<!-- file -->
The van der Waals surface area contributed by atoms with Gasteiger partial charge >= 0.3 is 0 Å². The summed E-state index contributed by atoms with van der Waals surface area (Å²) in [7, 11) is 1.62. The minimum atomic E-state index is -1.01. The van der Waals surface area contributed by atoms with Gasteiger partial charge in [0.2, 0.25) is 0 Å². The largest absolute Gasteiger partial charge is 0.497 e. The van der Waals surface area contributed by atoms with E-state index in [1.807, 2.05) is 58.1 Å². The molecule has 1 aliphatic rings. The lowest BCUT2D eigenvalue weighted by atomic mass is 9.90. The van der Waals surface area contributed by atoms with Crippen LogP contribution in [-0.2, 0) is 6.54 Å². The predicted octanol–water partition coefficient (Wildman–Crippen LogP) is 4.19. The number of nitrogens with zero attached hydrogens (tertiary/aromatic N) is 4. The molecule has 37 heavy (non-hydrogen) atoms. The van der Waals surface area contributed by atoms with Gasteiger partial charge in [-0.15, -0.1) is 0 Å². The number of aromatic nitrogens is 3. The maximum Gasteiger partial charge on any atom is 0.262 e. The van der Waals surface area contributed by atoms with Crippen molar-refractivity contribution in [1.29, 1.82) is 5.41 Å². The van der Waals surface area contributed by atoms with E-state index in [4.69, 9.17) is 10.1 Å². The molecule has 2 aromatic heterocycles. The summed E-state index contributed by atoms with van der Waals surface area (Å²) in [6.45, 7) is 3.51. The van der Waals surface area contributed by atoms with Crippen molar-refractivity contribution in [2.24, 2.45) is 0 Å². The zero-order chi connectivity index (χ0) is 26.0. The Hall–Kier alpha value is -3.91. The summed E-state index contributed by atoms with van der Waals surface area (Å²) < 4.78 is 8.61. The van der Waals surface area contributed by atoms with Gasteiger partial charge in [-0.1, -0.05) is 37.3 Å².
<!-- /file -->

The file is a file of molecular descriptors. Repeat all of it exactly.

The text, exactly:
The van der Waals surface area contributed by atoms with Gasteiger partial charge >= 0.3 is 0 Å². The summed E-state index contributed by atoms with van der Waals surface area (Å²) in [7, 11) is 1.62. The minimum atomic E-state index is -1.01. The van der Waals surface area contributed by atoms with Gasteiger partial charge in [0.2, 0.25) is 0 Å². The largest absolute Gasteiger partial charge is 0.497 e. The van der Waals surface area contributed by atoms with E-state index in [1.807, 2.05) is 58.1 Å². The molecule has 1 aliphatic rings. The lowest BCUT2D eigenvalue weighted by atomic mass is 9.90. The van der Waals surface area contributed by atoms with Crippen LogP contribution in [-0.2, 0) is 6.54 Å². The predicted octanol–water partition coefficient (Wildman–Crippen LogP) is 4.19. The number of nitrogens with zero attached hydrogens (tertiary/aromatic N) is 4. The molecule has 37 heavy (non-hydrogen) atoms. The van der Waals surface area contributed by atoms with Gasteiger partial charge in [-0.15, -0.1) is 0 Å². The number of aromatic nitrogens is 3. The maximum Gasteiger partial charge on any atom is 0.262 e. The van der Waals surface area contributed by atoms with Crippen molar-refractivity contribution in [1.29, 1.82) is 5.41 Å². The van der Waals surface area contributed by atoms with E-state index in [4.69, 9.17) is 10.1 Å². The molecule has 2 aromatic heterocycles. The summed E-state index contributed by atoms with van der Waals surface area (Å²) in [6.45, 7) is 3.51. The van der Waals surface area contributed by atoms with Crippen molar-refractivity contribution in [2.24, 2.45) is 0 Å². The zero-order chi connectivity index (χ0) is 26.0. The Hall–Kier alpha value is -3.91. The summed E-state index contributed by atoms with van der Waals surface area (Å²) < 4.78 is 8.61. The van der Waals surface area contributed by atoms with Gasteiger partial charge in [-0.1, -0.05) is 37.3 Å².